Editor’s Note: In this series of articles, colleagues and friends of Tulane University President Scott Cowen write a remembrance of their work with him. Sylvester Johnson is senior associate vice president of facilities services at Tulane.
My remembrance of my work with Scott Cowen would be the Hurricane Katrina episode.
Sylvester Johnson, left, and President Scott Cowen tour the Tulane uptown campus, surveying damage after Hurricane Katrina. (Photo by Paula Burch-Celentano)
Sitting in a hotel in Jackson, Miss., in August 2005, with the “away” team and housing several hundred Tulane students at Jackson State University, we were preparing to head back to the campus in New Orleans. Then Yvette Jones, our executive vice president, got word that the water was rising.
Ultimately, we knew that the levees broke, and Scott and a cadre of administrators along with the facilities hurricane crew were trapped in the Reily Student Recreation Center.
We were faced with “what do we do to get them out?” With the guidance of Yvette, help from board members and coordination with the facilities hurricane crew, we developed a plan.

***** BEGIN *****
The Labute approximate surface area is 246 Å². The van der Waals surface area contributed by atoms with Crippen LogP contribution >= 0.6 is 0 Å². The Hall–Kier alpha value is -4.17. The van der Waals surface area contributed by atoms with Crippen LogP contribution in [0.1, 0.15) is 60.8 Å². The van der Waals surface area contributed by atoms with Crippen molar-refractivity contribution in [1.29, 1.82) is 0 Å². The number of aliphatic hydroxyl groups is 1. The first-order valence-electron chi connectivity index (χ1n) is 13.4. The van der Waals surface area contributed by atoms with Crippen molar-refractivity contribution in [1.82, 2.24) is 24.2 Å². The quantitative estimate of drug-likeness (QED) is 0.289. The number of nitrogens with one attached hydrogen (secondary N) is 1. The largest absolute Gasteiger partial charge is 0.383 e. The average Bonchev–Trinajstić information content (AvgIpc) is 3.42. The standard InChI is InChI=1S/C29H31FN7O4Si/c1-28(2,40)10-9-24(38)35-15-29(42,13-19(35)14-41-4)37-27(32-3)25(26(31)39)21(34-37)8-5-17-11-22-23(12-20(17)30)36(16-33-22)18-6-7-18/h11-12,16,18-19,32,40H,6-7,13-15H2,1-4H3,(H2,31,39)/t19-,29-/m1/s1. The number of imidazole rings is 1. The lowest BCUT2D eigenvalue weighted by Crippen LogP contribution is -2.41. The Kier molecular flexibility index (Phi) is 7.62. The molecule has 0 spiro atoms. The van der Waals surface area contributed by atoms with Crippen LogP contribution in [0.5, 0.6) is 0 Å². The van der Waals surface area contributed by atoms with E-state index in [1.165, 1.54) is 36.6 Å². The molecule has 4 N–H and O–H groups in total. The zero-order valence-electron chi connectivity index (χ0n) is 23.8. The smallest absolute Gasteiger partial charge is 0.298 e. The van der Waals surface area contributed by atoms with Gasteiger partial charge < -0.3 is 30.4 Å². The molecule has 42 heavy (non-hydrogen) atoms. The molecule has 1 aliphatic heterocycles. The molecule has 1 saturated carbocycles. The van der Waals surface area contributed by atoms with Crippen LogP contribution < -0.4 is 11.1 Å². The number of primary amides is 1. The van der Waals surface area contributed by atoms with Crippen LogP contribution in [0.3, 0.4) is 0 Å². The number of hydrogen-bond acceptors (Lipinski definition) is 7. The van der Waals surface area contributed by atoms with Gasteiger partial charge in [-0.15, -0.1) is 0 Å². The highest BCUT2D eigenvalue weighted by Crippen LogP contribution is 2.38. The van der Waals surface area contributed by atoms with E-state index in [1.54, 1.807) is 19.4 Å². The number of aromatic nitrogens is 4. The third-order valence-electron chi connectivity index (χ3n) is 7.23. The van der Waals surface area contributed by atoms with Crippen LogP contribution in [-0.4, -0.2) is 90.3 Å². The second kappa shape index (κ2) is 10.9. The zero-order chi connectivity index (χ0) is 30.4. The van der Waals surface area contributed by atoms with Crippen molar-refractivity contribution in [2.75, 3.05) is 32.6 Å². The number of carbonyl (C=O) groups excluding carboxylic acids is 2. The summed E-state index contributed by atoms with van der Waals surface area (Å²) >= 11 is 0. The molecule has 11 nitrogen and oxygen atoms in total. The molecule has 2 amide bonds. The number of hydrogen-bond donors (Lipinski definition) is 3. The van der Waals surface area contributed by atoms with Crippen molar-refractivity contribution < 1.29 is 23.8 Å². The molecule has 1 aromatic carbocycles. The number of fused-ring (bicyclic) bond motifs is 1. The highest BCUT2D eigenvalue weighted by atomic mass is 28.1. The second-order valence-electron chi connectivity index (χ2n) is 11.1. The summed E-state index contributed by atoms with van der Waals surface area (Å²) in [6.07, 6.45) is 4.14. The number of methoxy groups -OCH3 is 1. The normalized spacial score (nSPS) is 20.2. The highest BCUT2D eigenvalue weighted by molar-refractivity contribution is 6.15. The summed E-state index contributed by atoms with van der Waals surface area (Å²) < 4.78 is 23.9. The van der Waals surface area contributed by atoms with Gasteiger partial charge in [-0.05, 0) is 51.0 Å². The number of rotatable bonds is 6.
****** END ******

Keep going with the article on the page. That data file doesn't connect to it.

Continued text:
We had to send in a helicopter under darkness three times before we could retrieve Scott and crew. The first two times were failed attempts for various reasons, such as being turned around at New Orleans’ borders.
On the third time, just at daybreak, the facilities crew brought Scott to the batture behind Audubon Park by boat, dump truck and man lift (I’m told), so that a helicopter finally brought them to an airport, where a plane was waiting to take them to Houston.
In Houston, to see Scott walk into those meetings and immediately take control was amazing. He was calm and right away started directing everyone on tasks that needed to be accomplished. The day he walked in wearing shorts and a casual shirt, I remember telling someone, “This is a done deal.” His calm but stern directions earned him the respect and dedication of all in the room — a true leader.
The phrase I remember from him to this day is, “Folks, we have to get Tulane up and running for the spring semester. If not, we may as well close the doors.”
That incentivized everyone in the room, and like wildfire it spread to all Tulanians. The rest is history — mission accomplished.